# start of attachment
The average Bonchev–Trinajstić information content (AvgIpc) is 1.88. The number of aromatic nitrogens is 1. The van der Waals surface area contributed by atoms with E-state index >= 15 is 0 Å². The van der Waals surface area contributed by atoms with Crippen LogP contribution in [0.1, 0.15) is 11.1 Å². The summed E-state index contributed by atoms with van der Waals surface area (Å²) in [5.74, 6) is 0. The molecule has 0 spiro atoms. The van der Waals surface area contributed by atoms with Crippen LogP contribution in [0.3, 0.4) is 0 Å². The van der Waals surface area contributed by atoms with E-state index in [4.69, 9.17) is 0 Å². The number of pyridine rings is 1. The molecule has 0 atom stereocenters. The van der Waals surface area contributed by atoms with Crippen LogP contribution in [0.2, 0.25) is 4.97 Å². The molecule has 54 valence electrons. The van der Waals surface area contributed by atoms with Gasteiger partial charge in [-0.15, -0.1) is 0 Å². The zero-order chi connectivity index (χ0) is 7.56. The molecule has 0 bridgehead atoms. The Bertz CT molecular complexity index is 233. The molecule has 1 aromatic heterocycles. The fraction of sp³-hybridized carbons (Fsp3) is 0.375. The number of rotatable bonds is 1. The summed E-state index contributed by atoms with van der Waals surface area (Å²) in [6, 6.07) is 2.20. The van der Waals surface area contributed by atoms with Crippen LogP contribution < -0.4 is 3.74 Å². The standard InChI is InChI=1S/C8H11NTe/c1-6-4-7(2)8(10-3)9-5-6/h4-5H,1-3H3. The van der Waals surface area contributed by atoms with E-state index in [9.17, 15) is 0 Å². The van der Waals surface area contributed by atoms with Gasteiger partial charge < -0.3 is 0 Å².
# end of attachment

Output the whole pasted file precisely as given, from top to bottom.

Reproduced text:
The average Bonchev–Trinajstić information content (AvgIpc) is 1.88. The number of aromatic nitrogens is 1. The van der Waals surface area contributed by atoms with E-state index >= 15 is 0 Å². The van der Waals surface area contributed by atoms with Crippen LogP contribution in [0.1, 0.15) is 11.1 Å². The summed E-state index contributed by atoms with van der Waals surface area (Å²) in [5.74, 6) is 0. The molecule has 0 spiro atoms. The van der Waals surface area contributed by atoms with Crippen LogP contribution in [0.3, 0.4) is 0 Å². The van der Waals surface area contributed by atoms with E-state index in [4.69, 9.17) is 0 Å². The number of pyridine rings is 1. The molecule has 0 atom stereocenters. The van der Waals surface area contributed by atoms with Crippen LogP contribution in [0.2, 0.25) is 4.97 Å². The molecule has 54 valence electrons. The van der Waals surface area contributed by atoms with Gasteiger partial charge in [-0.15, -0.1) is 0 Å². The zero-order chi connectivity index (χ0) is 7.56. The molecule has 0 bridgehead atoms. The Bertz CT molecular complexity index is 233. The molecule has 1 aromatic heterocycles. The fraction of sp³-hybridized carbons (Fsp3) is 0.375. The number of rotatable bonds is 1. The summed E-state index contributed by atoms with van der Waals surface area (Å²) in [6, 6.07) is 2.20. The van der Waals surface area contributed by atoms with Crippen LogP contribution < -0.4 is 3.74 Å². The standard InChI is InChI=1S/C8H11NTe/c1-6-4-7(2)8(10-3)9-5-6/h4-5H,1-3H3. The van der Waals surface area contributed by atoms with E-state index in [9.17, 15) is 0 Å². The van der Waals surface area contributed by atoms with Gasteiger partial charge < -0.3 is 0 Å².